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Biophilic Moodboards: Water

Topic: Biophilic Moodboards
Biophilic Moodboards: water

Welcome back to Biophilic Moodboards, the monthly column where we explore biophilic design...one moodboard at a time!

After having talked about greenery last month, it’s now time to get refreshed and relaxed at the same time. Let's talk about water!

Moodboard to show the power of water in a biophilic design: drops on a clear background, the texture of waves and a water fountain.
Credit (from top left): LUM3N (via Unsplash), Spiridecor, Rick Vos (via Unsplash) Moodboard: DforDesign

Besides being a real eye-catcher, a water feature has very positive effects on our mind. Reduced stress, better mood, improved concentration and an overall feeling of calm are just some of the proved benefits of the exposure to water. A very good reason to incorporate it more often in interiors, don't you also think?

Moving water

The key to using water in the most beneficial way is movement.
Moving water can be seen and heard at the same time. And its strong wellness effect comes exactly from engaging more of our senses at once.
What’s important though is that the movement is overall flowy and calm. If too strong or violent it would actually have the opposite effect, making us anxious and uncomfortable.

In practice, good examples of moving water design could be a fountain, a waterfall, or why not a pond at the bottom of a staircase!

Small waterfall in a patio.
Credit: Grandwood (via Houzz)
Outdoor waterfall feature.
Credit: Spiridecor
Pond below a modern staircase.
Credit: Park+Associates (via Houzz)

As a note: when installing any water feature, it’s important to be mindful of water waste and incorporate a system of continuous water recirculation.

Big is not better

Naturally flowing water creates constantly-changing and compelling shapes and sounds no matter its size. So you don't need a huge waterfall to help wellbeing! A smaller fountain or water wall will work just as well, to the delight of everyone among us living in a small space (me included)!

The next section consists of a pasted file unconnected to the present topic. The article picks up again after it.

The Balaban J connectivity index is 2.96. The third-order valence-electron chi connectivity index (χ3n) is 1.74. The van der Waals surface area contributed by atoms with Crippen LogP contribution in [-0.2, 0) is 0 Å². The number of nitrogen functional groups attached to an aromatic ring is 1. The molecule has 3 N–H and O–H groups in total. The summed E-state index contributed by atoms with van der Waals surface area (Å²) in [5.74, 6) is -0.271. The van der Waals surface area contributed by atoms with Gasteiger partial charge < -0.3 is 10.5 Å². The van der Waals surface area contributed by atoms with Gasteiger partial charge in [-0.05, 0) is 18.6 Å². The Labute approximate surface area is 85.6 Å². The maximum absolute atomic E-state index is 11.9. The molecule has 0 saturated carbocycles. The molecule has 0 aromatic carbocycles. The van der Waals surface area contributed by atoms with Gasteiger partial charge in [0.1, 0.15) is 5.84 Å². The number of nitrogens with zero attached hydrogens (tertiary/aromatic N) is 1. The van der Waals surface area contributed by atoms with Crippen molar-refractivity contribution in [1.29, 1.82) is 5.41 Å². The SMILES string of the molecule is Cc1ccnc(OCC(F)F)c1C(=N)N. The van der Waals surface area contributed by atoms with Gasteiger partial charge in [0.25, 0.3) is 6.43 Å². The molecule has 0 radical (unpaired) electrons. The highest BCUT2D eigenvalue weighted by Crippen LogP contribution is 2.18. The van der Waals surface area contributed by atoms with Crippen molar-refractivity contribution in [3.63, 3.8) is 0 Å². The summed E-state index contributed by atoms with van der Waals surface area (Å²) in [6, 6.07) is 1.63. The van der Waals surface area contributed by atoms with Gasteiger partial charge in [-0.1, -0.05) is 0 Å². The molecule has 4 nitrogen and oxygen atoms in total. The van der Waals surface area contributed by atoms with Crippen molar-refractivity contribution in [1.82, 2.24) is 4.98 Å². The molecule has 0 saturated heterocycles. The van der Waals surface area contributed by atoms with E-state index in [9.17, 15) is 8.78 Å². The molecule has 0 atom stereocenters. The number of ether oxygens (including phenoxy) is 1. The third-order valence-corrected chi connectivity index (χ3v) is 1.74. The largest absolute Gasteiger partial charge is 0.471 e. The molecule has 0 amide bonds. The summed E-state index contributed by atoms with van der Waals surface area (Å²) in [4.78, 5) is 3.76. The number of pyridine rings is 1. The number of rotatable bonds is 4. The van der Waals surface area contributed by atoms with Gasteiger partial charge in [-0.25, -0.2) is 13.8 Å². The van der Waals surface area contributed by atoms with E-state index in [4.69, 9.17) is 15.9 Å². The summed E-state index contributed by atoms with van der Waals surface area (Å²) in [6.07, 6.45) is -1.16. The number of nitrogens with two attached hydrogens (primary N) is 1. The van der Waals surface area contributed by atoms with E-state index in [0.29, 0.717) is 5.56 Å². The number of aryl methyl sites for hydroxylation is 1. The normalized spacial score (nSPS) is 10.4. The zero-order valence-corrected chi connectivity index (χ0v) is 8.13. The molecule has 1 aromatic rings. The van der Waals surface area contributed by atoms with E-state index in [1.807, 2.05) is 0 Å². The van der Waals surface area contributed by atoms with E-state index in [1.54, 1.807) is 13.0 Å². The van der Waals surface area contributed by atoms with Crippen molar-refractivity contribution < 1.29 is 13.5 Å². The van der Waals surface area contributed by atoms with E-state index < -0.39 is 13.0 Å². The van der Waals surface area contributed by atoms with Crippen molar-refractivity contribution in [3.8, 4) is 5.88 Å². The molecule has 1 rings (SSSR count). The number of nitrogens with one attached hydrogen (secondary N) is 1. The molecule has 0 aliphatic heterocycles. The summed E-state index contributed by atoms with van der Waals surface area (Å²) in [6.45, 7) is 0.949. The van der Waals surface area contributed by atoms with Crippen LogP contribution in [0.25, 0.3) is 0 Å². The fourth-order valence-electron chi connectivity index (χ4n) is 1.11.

Also, a bigger water feature makes quite a noise, so it could end up being disturbing in a smaller space. And that's the opposite of what biophilic design aims at!
 

If you’re new to this topic, take a look at my general introduction on biophilic design. And for more details, you can browse through its "tools": nature in the space, natural analogues and nature of the space.

Small water fountain, perfect addition to a small space to create a biophilic design.
Credit: Wayfair

Accent lighting

If there is one thing that brings any water design to the next level is accent lighting. A light pointing at the right spot can emphasize the movements of flowing water, or give more dimension to single drops where they splash.

In short words, light makes a water design even more intriguing to watch, aka, more powerful in terms of wellbeing!

Fountain on the side of a concrete staircase.
Credit: Huettl (via Houzz)
Waterfall coming out of steel panels. Great example of water design feature contributing to a more biophilic design of the space.
Credit: HGTV (Photo by George Dzahristos)

Tactile access to water

As a general rule, the positive effect of nature on our wellbeing comes from the stimulation of all our senses at once. So a good idea to make a water feature even more beneficial is leaving it at hand’s reach.

Outdoor water wall, great element to a biophilic outdoor design.
Credit: David Harber (via Houzz)

Water as furniture

How to use water as a furnishing element? One example above all is space separation; what about water as a room divider? I'd love it!

Indoor water wall acting as a room divider.
Credit: Water Studio

 
 
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